- The Eye Gaze: the Eye Gaze is an oversized hands-free tablet device that allows someone to communicate, perform tasks, and more just by using their eyes. The Eye Gaze is so exciting because it can offer a form of independence to users by utilizing its wide-ranging programs designed for anything from completing school assignments, turning on the television, and saying “I love you.” An invisible laser scans the user’s eyes to detect where she’s looking – nothing is attached or connected to her body. To ‘press’ a key presented on the screen, the user simply looks at it for a predetermined amount of time.
- Brain Imaging Cap: this is no ordinary cap. This cap allows research participants a more accessible, less stressful way to give important brain activity data to researchers. The conventional method of brain imaging is to hold still in an MRI scanner for a period of time, which is very difficult for babies. Doctors can image a baby’s brain without needing an MRI with this new cap. It also means researchers can study the infant brain in any environment, even at home! It can be put on easily while sitting down, walking, or even performing tasks in real time to record task-specific brain activity.
- Wheelchair Improvements: wheelchairs can now be moved with just a switch of a button, making it easy for children with cerebral palsy to move around with minimal problems. There are various types of electronic wheelchairs including standing wheelchairs. Standing wheelchairs allow children to increase their balance and coordination while still offering them an efficient way to move around. A standing wheelchair allows children to interact with their peers on an eye-to-eye level. Standing wheelchairs have also been shown to improve circulation and promote good urinary and bowel health.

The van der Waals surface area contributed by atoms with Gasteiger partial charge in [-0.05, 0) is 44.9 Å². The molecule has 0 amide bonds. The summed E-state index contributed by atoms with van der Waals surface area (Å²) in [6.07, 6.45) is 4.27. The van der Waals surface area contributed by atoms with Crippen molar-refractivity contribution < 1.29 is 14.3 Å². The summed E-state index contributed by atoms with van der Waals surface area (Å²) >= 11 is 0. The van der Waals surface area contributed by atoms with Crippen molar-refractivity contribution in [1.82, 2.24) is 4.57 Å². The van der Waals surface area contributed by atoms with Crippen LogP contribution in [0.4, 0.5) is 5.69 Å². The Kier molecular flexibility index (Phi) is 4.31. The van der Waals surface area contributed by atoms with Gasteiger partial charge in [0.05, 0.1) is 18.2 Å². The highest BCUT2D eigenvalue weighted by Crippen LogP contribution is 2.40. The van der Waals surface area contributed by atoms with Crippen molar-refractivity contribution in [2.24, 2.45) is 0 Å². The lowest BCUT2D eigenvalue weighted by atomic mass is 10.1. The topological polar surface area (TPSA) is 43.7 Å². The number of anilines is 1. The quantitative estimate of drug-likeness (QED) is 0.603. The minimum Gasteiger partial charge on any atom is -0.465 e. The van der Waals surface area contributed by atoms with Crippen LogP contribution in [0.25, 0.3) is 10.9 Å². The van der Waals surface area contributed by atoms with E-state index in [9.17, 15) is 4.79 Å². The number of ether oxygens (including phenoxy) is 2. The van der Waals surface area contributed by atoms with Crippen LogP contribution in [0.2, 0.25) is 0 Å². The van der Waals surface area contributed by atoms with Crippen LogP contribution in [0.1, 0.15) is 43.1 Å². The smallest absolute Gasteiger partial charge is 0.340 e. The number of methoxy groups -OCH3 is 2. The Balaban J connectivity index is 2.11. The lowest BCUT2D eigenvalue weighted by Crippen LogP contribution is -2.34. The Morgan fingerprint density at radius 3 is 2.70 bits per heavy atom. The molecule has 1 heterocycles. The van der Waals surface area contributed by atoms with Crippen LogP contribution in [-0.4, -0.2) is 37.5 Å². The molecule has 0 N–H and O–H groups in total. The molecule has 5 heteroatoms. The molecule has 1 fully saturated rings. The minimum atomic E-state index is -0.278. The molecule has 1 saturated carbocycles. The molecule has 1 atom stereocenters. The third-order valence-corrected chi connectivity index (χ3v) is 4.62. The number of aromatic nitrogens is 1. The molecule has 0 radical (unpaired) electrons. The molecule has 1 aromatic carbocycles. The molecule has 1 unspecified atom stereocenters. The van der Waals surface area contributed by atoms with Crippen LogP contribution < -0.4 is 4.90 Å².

Science and technology have added more potential for improved experiences to the lives of those with Cerebral Palsy. These advances in technology are improving the lives of those living with CP, and those who love them. The Eisen Law Firm stays abreast of advances in cerebral palsy assistive devises so that we can include them in your life care plan. If your child was injured at birth, call our Birth Injury Attorneys at (216) 687-0900 or contact us online to learn more.